The nearby lymph nodes are rated on a scale of 0 to 3. A score of N0 means the lymph nodes are free of cancer. N1 means that a few cancer cells have reached one or more lymph nodes. N3 means that cancer in the lymph nodes is extensive and widespread.
- NX: Nearby lymph nodes can’t be tested or evaluated
- N0: No cancer in nearby lymph nodes, or it can’t be found
- N1-3: Cancer is present in an increasing number of nearby lymph nodes
M for metastasis. An M0 cancer has not spread to other parts of the body, but an M1 cancer has.
- MX: It’s unknown if the cancer has spread
- M0: Cancer has not spread to other parts of the body, or it can’t be found anywhere else
- M1: Cancer has spread to one or more distant parts of the body
So if your cancer is rated T1 N1 M0, you’ll know your prospects look fairly good. The main tumor was small, and although a little bit of cancer was found in your lymph nodes, the disease hasn’t reached other parts of the body.
A T4 N3 M1 cancer would put a person at the opposite end of the spectrum. Even then, a patient’s future would depend on many other factors, including overall health and type of cancer.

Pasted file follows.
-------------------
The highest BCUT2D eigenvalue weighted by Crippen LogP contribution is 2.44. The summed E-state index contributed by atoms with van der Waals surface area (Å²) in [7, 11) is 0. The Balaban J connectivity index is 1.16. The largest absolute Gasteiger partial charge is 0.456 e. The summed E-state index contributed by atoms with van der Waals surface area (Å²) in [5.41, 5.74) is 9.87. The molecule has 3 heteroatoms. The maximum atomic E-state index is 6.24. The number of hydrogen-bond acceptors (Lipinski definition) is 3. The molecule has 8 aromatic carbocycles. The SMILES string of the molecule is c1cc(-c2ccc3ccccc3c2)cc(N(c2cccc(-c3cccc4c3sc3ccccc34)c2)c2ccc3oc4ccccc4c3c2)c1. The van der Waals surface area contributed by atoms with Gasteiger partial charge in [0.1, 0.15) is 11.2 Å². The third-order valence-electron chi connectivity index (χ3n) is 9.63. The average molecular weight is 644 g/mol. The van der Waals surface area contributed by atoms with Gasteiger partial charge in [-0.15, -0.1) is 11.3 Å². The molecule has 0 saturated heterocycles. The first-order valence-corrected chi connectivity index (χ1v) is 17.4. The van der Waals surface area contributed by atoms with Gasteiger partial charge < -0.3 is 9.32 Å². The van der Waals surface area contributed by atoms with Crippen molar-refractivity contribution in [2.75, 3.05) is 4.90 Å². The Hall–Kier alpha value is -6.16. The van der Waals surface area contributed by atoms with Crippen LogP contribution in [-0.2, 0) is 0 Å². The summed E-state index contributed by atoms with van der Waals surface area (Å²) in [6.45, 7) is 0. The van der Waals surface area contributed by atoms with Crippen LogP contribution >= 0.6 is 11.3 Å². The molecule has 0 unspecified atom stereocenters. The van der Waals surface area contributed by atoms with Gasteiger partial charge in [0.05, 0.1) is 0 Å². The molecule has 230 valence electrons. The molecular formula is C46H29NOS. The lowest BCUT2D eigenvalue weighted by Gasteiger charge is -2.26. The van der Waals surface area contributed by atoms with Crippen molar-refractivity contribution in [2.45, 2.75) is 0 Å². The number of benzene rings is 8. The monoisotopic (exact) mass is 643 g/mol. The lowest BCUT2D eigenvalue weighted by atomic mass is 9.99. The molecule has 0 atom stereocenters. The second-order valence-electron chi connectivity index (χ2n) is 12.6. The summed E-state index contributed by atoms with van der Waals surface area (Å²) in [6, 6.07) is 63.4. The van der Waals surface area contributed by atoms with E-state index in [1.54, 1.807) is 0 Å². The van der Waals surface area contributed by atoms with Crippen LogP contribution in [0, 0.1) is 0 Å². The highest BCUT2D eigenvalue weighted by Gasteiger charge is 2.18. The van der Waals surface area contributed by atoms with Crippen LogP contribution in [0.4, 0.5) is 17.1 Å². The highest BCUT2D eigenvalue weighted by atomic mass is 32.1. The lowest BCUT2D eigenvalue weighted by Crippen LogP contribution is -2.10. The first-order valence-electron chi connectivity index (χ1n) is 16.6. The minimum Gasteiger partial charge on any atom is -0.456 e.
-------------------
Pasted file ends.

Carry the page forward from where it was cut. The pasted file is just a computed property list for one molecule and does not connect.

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For many types of cancer, each TNM rating also corresponds to a simple stage from zero to four. Doctors often use this staging when talking to patients.
Stage 0 is the earliest type of cancer that has barely begun to grow. Stages I through III include cancers that may have spread to nearby tissues, organs, or lymph nodes, with I being the smallest, least extensive and III being the largest and most extensive. Stage IV (4) includes all cancers that have spread beyond the lymph nodes to more distant parts of the body. For some cancers these stages might be broken down further, and so the Roman numerals would be followed by a letter, for example stage IIIB.
Another system used in major cancer registries uses summary staging, in which cancers are described in one of five terms: “in situ” (still in the original tissue layer), localized (still in the original organ), regional (spread to nearby lymph nodes or other nearby organs), distant (spread to distant body parts), and unknown.